In today's society, information technology has been abused for nefarious purposes. Governments, people, and institutions may all be targets of such crimes. Cybercrime comes in several forms in India and throughout the world.

The following are some of the most prevalent forms of cybercrime:
  1. Hacking:
    It is a term that refers to the act of breaking into. It basically means gaining access to another computer system without permission. It's the most hazardous and well-known form of cybercrime. Hackers get access to a computer's system and steal important information, known as data, without the owner's consent. Hacking can be done for a variety of reasons, including data theft, fraud, data destruction, and inflicting computer system harm for personal benefit. As a result, hackers can fake the data and unlawfully duplicate the IP address.
    According to the SANS Institute's (2004) study, there are three main types of hackers:
    • White Hat Hackers:
      These are ethical hackers that utilise their hacking abilities for good and do not do harm to the computer system.
    • Black Hat Hackers:
      These hackers utilise their computer skills to obtain unauthorised access to a computer system with the purpose of doing anything destructive or damaging. They have the ability to steal, alter, or destroy data, as well as implant viruses and cause system harm.
    • Grey Hat Hackers:
      These are highly competent hackers who do not hack for monetary gain. As a result, they are a mix of white hat and black hat hackers.
       
  2. Cyber Terrorism:
    It refers to unlawful attacks against computers, networks and the information stored therein that are carried out to intermediates or coerce a country's government or citizens, having political or social objectives. Therefore, terrorism acts which are committed in cyberspace is known as cyber terrorism. The cyber terrorism attacks and threats includes:
    • Cyber Warfare:
      This is a war based on the Internet in which computer systems are targeted for political purposes. Official websites and networks can be blocked, vital services can be disrupted or stopped, classified data can be stolen or altered, and financial systems can be crippled, among other things.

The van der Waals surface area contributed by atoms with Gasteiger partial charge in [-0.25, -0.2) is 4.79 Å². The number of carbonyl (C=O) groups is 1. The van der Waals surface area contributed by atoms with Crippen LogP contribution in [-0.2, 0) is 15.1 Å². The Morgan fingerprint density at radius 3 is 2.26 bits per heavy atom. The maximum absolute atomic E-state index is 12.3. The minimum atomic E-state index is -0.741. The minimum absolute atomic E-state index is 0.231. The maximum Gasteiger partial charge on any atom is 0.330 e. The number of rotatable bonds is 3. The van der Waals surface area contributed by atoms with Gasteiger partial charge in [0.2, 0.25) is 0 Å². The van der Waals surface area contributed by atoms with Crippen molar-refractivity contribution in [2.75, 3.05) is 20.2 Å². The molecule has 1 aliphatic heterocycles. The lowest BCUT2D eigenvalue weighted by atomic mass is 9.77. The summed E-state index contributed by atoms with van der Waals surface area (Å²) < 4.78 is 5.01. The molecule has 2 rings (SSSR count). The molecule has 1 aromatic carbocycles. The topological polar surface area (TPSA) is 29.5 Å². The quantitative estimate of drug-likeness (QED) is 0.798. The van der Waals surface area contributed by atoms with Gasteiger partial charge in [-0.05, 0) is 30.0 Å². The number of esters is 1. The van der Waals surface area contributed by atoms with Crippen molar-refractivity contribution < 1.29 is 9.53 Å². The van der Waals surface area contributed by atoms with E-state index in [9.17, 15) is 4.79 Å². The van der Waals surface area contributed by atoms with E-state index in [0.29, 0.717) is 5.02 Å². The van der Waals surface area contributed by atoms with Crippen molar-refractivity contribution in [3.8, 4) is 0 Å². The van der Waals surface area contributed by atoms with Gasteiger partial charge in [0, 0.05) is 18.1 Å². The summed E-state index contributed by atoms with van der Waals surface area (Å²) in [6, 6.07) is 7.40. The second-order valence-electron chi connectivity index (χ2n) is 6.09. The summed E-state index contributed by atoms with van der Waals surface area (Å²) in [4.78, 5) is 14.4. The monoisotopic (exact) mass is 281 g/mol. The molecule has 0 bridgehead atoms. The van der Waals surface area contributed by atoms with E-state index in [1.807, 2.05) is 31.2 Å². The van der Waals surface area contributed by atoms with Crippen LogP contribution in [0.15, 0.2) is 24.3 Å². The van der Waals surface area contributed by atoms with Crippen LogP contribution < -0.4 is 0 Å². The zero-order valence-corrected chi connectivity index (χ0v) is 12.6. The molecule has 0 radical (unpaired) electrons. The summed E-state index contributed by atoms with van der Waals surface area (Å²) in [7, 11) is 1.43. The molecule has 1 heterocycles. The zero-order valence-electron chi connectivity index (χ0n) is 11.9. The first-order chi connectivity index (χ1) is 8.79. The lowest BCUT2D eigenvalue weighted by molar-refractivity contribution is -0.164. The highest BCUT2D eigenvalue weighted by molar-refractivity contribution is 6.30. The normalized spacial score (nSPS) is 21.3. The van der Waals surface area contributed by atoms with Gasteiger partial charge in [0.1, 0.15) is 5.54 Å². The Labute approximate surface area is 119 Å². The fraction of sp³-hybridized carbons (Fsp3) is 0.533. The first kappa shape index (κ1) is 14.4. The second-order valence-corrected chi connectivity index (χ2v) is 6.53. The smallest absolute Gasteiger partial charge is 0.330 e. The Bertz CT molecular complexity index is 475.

• Malicious Software:
      This refers to Internet-based software or programmes that may be used to obtain access to a computer system in order to steal sensitive information or data, or to cause software to malfunction.
    • Domain Hijacking:
      Changing the registration of a domain name without the authorization of the original registrant is known as domain hijacking.
       
  3. Cyber stalking:
    This is a criminal offence in which a person uses the Internet to harass or threaten someone on a regular basis. Cyber stalking is defined as the intentional activity of cyber stalkers using any online medium, such as email, social media, chatrooms, etc., that causes the victim to feel threatened, intimidated, or harassed. The stalker usually knows his or her target, and the majority of the victims are women. Due to the lack of penalty under the IT Act of 2000, cyber stalkers were previously charged under Section 509 of the IPC. After the amendment to the IT Act in 2008, incidents of cyber stalking can now be prosecuted under Section 66A of the Act, with the perpetrator facing up to three years in jail and a fine.
     
  4. Cyber Bullying:
    According to the Oxford Dictionary, Cyber Pornography refers to actions that take place in cyberspace, particularly on the internet. Many websites include pornographic images, movies, and other content that may be made fast and inexpensively via morphing or sexual exploitation of women and children. Morphing is the illegal alteration of an original photograph using a false identity or by an unauthorised user, as defined by the Indian Penal Code and Section 66 of the Information Technology Act, 2000.